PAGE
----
I preferred the Igreja de São Domingos, a National Monument in the centre of the city and maybe the unluckiest church ever.  Damaged by an earthquake in 1531 and completely destroyed by the big one in 1755, it was rebuilt and completed in 1807 but destroyed again by a terrible fire in 1959.

Instead of the altar I took a picture of this fire damaged corner…

The church was restored and reopened in 1994 but the restoration didn’t attempt to repair the internal fire damage and that, in my opinion, left it in an authentic state.  I liked it and we spent half an hour so examining the interior.

When we emerged from the gloomy interior something quite odd had happened to the weather, the sky was suddenly grey and it was pouring with rain, we purchased an umbrella from an enterprising street seller who had seized the opportunity, found a bar in which to shelter and after the storm made our way back to the apartment.

Later that evening we dined in our favourite restaurant (so good it was fourth night in a row) and then prepared to move on the following day to the coastal city of Setúbal.

A to Z of Statues – R is for Ronald Reagan

In my series of A to Z of statues I have already been twice to Liberty Square in Budapest.

First for Imre Nagi who led the Hungarian uprising of 1956 (since removed by the way by the Hungarian Nationalist Government of Viktor Orban in case it offends his Soviet pal Vladimir Putin) and secondly for Louis Kossuth who led the 1948 revolution against the Austrian Empire.

This time I am here for a statue of Ronald Reagan who is held in high regard in Hungary and elsewhere in Eastern Europe for his opposition to Russian control of Eastern Europe and his role in breaking up the Soviet bloc and Communist control of Eastern Europe.

The header picture is a street named in his honour in the Polish town of Nowa Huta near Prague.

In 2018 I stayed overnight in a hotel in Thetford in Norfolk and got to stay  in the Ronald Reagan room…

Removing Ronald Reagan from Liberty Square might be a step to far for Viktor Orban.

Ronald Reagan it seems is curiously popular. 2003 in a television USA viewers voted him the Greatest American of all time and in terms of Presidents alone that was ahead of George Washington, Abraham Lincoln and Franklin D Roosevelt and John Kennedy.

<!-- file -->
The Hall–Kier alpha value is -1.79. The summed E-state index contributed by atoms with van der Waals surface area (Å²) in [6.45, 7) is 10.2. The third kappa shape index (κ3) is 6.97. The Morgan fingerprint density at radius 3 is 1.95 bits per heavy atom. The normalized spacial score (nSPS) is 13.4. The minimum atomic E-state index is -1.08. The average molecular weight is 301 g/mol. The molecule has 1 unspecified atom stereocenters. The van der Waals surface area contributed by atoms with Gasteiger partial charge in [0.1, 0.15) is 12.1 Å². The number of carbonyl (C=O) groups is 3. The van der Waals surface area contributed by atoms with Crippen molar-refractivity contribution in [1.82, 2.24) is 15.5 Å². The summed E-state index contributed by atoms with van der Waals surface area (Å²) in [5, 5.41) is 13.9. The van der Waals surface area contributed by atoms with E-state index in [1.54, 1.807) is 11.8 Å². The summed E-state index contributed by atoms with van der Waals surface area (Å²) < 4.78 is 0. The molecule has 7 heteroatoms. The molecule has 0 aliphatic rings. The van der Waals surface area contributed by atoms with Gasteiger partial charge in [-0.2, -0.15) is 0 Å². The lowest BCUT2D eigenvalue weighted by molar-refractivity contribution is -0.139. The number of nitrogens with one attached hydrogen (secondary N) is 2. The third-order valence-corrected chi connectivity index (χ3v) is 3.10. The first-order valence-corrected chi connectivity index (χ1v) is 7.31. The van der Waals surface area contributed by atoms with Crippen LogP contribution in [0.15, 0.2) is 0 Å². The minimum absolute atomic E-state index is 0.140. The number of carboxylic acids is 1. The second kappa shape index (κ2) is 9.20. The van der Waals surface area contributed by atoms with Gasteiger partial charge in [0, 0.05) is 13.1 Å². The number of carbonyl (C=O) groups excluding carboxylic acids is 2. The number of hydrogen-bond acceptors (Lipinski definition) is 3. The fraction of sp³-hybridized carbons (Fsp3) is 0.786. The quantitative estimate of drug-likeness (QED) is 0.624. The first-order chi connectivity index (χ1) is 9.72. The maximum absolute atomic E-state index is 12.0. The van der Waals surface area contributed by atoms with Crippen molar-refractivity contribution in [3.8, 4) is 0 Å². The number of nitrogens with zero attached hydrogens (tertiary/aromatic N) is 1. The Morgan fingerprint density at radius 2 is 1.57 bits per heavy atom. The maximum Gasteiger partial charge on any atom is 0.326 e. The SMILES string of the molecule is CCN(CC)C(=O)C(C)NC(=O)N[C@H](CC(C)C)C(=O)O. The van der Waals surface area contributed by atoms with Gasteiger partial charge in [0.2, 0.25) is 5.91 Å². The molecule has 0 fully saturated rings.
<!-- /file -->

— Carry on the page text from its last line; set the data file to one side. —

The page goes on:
It makes me think about Mount Rushmore.

If they were doing it again now (2021) who would be the fab four I wonder.  Washington and Lincoln I predict would still be there but Franklin Roosevelt would replace Teddy Roosevelt and Ronald would  cruise in and most likely replace Thomas Jefferson.

At this time a lot of countries used a similar format to determine the greatest whoever.

There were also some odd results elsewhere, Russia voted for Josef Stalin (responsible for an estimated 60 million deaths), France for Charles de Gaulle instead of Napoleon or Louis XIV, Portugal for Antonio Salazar (a dictator), Spain for King Juan Carlos (now disgraced) and Canada for someone called Tommy Douglas who turned out to be Scottish. German viewers bypassed Otto Von Bismarck (voting for Adolf Hitler was not allowed) and voted post-war Chancellor Konrad Adenauer as the greatest German of all time.

Two predictable votes were Winston Churchill in the UK and Nelson Mandela in South Africa. In India voting for Mahatma Ghandi was not permitted on the basis that he would so easily win so it would be a pointless contest. The winner was B. R. Ambedkar, the ‘founding father of the Republic of India’.

In New Zealand viewers voted for the physicist Ernest Rutherford. In nearby Australia they had a hard time getting a short list of fifty and about 50% of those included were sportsmen. Personally I would have voted for Richie Benaud but the Australian public went instead for the bush poet Andrew “Banjo” Patterson famous for many things down under but mostly for the song “Waltzing Matilda”.